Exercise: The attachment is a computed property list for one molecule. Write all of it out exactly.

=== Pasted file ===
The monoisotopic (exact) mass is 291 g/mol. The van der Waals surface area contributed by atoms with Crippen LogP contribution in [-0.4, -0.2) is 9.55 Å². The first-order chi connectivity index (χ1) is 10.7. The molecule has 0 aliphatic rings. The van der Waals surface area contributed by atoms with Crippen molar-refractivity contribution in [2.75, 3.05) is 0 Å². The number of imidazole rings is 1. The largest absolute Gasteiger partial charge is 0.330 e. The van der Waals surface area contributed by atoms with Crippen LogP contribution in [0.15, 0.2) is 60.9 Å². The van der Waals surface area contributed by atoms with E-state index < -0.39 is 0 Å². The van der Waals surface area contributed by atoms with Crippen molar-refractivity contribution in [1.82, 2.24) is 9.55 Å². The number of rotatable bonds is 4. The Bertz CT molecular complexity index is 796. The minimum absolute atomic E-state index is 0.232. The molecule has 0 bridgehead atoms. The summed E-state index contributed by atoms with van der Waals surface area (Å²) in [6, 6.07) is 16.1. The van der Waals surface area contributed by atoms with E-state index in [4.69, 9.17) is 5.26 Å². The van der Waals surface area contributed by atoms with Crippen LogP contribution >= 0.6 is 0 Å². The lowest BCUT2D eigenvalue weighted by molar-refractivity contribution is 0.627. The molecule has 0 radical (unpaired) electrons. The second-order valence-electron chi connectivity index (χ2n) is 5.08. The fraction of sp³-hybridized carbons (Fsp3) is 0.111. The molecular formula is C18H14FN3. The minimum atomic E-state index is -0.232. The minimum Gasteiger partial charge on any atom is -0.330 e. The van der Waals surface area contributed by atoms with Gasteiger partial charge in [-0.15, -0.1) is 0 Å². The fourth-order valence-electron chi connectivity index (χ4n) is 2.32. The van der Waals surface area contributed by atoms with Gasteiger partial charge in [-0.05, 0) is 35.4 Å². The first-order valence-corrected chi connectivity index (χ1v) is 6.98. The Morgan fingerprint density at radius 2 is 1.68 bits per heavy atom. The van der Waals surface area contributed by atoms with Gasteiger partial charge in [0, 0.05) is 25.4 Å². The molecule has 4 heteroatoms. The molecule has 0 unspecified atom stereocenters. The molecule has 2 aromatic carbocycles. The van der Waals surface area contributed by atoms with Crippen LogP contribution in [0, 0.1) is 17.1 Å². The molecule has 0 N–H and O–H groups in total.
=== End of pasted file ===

The monoisotopic (exact) mass is 291 g/mol. The van der Waals surface area contributed by atoms with Crippen LogP contribution in [-0.4, -0.2) is 9.55 Å². The first-order chi connectivity index (χ1) is 10.7. The molecule has 0 aliphatic rings. The van der Waals surface area contributed by atoms with Crippen molar-refractivity contribution in [2.75, 3.05) is 0 Å². The number of imidazole rings is 1. The largest absolute Gasteiger partial charge is 0.330 e. The van der Waals surface area contributed by atoms with Crippen LogP contribution in [0.15, 0.2) is 60.9 Å². The van der Waals surface area contributed by atoms with E-state index < -0.39 is 0 Å². The van der Waals surface area contributed by atoms with Crippen molar-refractivity contribution in [1.82, 2.24) is 9.55 Å². The number of rotatable bonds is 4. The Bertz CT molecular complexity index is 796. The minimum absolute atomic E-state index is 0.232. The molecule has 0 bridgehead atoms. The summed E-state index contributed by atoms with van der Waals surface area (Å²) in [6, 6.07) is 16.1. The van der Waals surface area contributed by atoms with E-state index in [4.69, 9.17) is 5.26 Å². The van der Waals surface area contributed by atoms with Crippen LogP contribution >= 0.6 is 0 Å². The lowest BCUT2D eigenvalue weighted by molar-refractivity contribution is 0.627. The molecule has 0 radical (unpaired) electrons. The second-order valence-electron chi connectivity index (χ2n) is 5.08. The fraction of sp³-hybridized carbons (Fsp3) is 0.111. The molecular formula is C18H14FN3. The minimum atomic E-state index is -0.232. The minimum Gasteiger partial charge on any atom is -0.330 e. The van der Waals surface area contributed by atoms with Gasteiger partial charge in [-0.15, -0.1) is 0 Å². The fourth-order valence-electron chi connectivity index (χ4n) is 2.32. The van der Waals surface area contributed by atoms with Gasteiger partial charge in [-0.05, 0) is 35.4 Å². The first-order valence-corrected chi connectivity index (χ1v) is 6.98. The Morgan fingerprint density at radius 2 is 1.68 bits per heavy atom. The van der Waals surface area contributed by atoms with Gasteiger partial charge in [0, 0.05) is 25.4 Å². The molecule has 4 heteroatoms. The molecule has 0 unspecified atom stereocenters. The molecule has 2 aromatic carbocycles. The van der Waals surface area contributed by atoms with Crippen LogP contribution in [0, 0.1) is 17.1 Å². The molecule has 0 N–H and O–H groups in total.